EMERGENCY throwlines are set to be installed at a reservoir in memory of Ramsbottom man Steven Dyson, who died last year.

Two throwlines will be introduced at Jumbles Reservoir in Bolton in a bid to stop people drowning.

The scheme has been launched by United Utilities following the deaths of four people in reservoirs around the North West in the last two years.

The throwlines, which could buy valuable time for any swimmers in trouble, will be introduced at 20 locations around eight reservoirs across Greater Manchester and Lancashire, each dedicated to the memory of someone who lost their life.

Steven’s body was found in the River Irwell in Summerseat last year following a six-day search.

An inquest into his death found he had drowned after he was last seen at 9am on New Year’s Day leaving a party in St Andrew’s Close, Ramsbottom.

The throwline has been installed at Jumbles due to the fact he and his family were regular visitors.

Steven's mum Lorraine Roach said: “Hopefully the throwlines will never be needed, but if they save just one life then it will be worth it.

“I would not want another parent to go through what I have.

“People do not realise how dangerous open water is. Throwlines should be standard for every bit of open water, whether it is a reservoir or a free-flowing river.”

Ms Roach and other bereaved families were joined by water safety campaigners and representatives from the North West’s water company and fire and rescue services at Greenbooth Reservoir near Rochdale on Thursday to mark the scheme’s launch.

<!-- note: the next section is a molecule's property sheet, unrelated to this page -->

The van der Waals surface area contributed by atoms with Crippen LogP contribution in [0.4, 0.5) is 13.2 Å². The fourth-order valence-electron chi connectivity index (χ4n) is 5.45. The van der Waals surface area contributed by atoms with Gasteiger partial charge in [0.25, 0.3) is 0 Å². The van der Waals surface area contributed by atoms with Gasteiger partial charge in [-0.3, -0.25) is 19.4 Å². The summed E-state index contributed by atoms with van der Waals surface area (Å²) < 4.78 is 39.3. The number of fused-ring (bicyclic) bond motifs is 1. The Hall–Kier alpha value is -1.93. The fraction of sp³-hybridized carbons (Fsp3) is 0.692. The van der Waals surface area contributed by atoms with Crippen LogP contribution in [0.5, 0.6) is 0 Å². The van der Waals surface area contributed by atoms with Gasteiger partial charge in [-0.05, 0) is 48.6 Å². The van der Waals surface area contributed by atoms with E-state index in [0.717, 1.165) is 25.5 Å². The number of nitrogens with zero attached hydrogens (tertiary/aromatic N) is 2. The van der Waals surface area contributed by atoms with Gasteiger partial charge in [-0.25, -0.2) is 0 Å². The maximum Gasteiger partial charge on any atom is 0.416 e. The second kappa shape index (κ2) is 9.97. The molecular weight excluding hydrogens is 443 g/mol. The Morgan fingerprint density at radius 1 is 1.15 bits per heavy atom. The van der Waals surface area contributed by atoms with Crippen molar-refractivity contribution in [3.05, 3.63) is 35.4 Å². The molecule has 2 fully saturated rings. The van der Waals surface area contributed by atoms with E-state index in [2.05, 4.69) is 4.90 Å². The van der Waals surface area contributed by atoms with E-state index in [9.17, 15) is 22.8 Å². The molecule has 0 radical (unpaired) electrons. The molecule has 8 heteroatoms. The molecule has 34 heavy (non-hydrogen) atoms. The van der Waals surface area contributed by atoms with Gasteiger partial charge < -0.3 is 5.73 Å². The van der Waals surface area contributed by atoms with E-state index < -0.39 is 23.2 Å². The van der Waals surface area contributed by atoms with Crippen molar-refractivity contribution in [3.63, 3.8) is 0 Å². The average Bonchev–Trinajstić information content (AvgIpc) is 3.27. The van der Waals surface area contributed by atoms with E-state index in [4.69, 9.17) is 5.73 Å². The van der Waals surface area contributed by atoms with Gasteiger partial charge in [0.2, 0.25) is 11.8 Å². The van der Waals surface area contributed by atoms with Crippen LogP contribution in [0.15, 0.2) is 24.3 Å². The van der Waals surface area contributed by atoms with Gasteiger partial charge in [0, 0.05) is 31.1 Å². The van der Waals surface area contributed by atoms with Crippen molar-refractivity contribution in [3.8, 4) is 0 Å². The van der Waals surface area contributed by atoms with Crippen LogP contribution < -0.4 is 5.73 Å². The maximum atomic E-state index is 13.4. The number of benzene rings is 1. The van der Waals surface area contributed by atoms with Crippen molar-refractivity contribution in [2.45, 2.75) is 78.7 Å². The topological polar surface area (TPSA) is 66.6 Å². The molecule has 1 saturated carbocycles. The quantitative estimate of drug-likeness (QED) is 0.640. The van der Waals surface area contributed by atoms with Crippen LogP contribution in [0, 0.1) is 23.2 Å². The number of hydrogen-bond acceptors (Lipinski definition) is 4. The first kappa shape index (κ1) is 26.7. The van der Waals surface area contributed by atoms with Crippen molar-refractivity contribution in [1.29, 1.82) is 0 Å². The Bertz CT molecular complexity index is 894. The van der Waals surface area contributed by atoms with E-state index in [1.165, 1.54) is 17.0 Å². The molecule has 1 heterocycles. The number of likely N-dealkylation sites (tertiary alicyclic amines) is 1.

The reservoir is the site where 16-year-old Paul Lawson drowned in June 2017, and two throwlines have been installed there in his memory.

Three throwlines will also be set up at High Rid Reservoir in Horwich, where 21-year-old former St Gabriel's RC High School pupil Dominic McLoughlin tragically drowned last summer after going for a swim with a friend.

Martin Padley, water services director at United Utilities, said: “The land around our reservoirs is a wonderful natural resource and we want to do everything possible to encourage people to visit and enjoy the health benefits of being out in the countryside.

“However, reservoirs are too dangerous for swimming and despite our best efforts to raise awareness of the dangers there are always a few who will take a chance.

“We hope the throwlines and the information displayed with them will help deter people from swimming and, if the worst should happen, it could make the difference between life and death.”

The throwline’s information board provides advice on how to help in an emergency and pinpoints an accurate location for fire and rescue services.

Should the scheme prove a success, United Utilities says it will consider rolling it out at others reservoirs across the North West.